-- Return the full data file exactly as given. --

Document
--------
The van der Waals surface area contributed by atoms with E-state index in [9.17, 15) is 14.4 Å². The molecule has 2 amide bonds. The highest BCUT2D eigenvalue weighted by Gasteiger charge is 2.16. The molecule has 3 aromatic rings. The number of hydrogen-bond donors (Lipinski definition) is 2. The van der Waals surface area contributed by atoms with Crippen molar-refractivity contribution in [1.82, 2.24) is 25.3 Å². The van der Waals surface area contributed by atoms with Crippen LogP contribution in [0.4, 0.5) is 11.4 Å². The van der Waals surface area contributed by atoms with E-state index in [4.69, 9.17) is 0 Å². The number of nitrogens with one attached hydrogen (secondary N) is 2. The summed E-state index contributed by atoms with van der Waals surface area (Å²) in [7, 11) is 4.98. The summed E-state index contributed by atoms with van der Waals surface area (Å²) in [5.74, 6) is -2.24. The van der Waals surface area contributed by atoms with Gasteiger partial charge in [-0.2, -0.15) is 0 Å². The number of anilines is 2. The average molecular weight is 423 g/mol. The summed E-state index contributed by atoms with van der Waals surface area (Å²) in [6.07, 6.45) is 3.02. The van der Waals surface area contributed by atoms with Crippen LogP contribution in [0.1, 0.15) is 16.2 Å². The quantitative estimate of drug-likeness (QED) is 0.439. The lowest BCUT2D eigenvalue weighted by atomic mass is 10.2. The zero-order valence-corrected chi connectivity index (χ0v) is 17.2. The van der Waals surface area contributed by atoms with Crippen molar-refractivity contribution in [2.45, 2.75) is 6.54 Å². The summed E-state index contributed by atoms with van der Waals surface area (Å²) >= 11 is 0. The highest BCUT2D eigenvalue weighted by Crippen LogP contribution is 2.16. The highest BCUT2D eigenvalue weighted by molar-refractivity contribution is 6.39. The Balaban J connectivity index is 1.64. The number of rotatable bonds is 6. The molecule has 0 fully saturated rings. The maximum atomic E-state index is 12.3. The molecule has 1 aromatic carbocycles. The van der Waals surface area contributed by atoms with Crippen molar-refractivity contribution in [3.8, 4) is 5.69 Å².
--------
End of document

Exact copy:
The van der Waals surface area contributed by atoms with E-state index in [9.17, 15) is 14.4 Å². The molecule has 2 amide bonds. The highest BCUT2D eigenvalue weighted by Gasteiger charge is 2.16. The molecule has 3 aromatic rings. The number of hydrogen-bond donors (Lipinski definition) is 2. The van der Waals surface area contributed by atoms with Crippen molar-refractivity contribution in [1.82, 2.24) is 25.3 Å². The van der Waals surface area contributed by atoms with Crippen LogP contribution in [0.4, 0.5) is 11.4 Å². The van der Waals surface area contributed by atoms with E-state index in [4.69, 9.17) is 0 Å². The number of nitrogens with one attached hydrogen (secondary N) is 2. The summed E-state index contributed by atoms with van der Waals surface area (Å²) in [7, 11) is 4.98. The summed E-state index contributed by atoms with van der Waals surface area (Å²) in [5.74, 6) is -2.24. The van der Waals surface area contributed by atoms with Gasteiger partial charge in [-0.2, -0.15) is 0 Å². The number of anilines is 2. The average molecular weight is 423 g/mol. The summed E-state index contributed by atoms with van der Waals surface area (Å²) in [6.07, 6.45) is 3.02. The van der Waals surface area contributed by atoms with Crippen LogP contribution in [0.1, 0.15) is 16.2 Å². The quantitative estimate of drug-likeness (QED) is 0.439. The lowest BCUT2D eigenvalue weighted by atomic mass is 10.2. The zero-order valence-corrected chi connectivity index (χ0v) is 17.2. The van der Waals surface area contributed by atoms with Crippen molar-refractivity contribution in [2.45, 2.75) is 6.54 Å². The summed E-state index contributed by atoms with van der Waals surface area (Å²) >= 11 is 0. The highest BCUT2D eigenvalue weighted by Crippen LogP contribution is 2.16. The highest BCUT2D eigenvalue weighted by molar-refractivity contribution is 6.39. The Balaban J connectivity index is 1.64. The number of rotatable bonds is 6. The molecule has 0 fully saturated rings. The maximum atomic E-state index is 12.3. The molecule has 1 aromatic carbocycles. The van der Waals surface area contributed by atoms with Crippen molar-refractivity contribution in [3.8, 4) is 5.69 Å².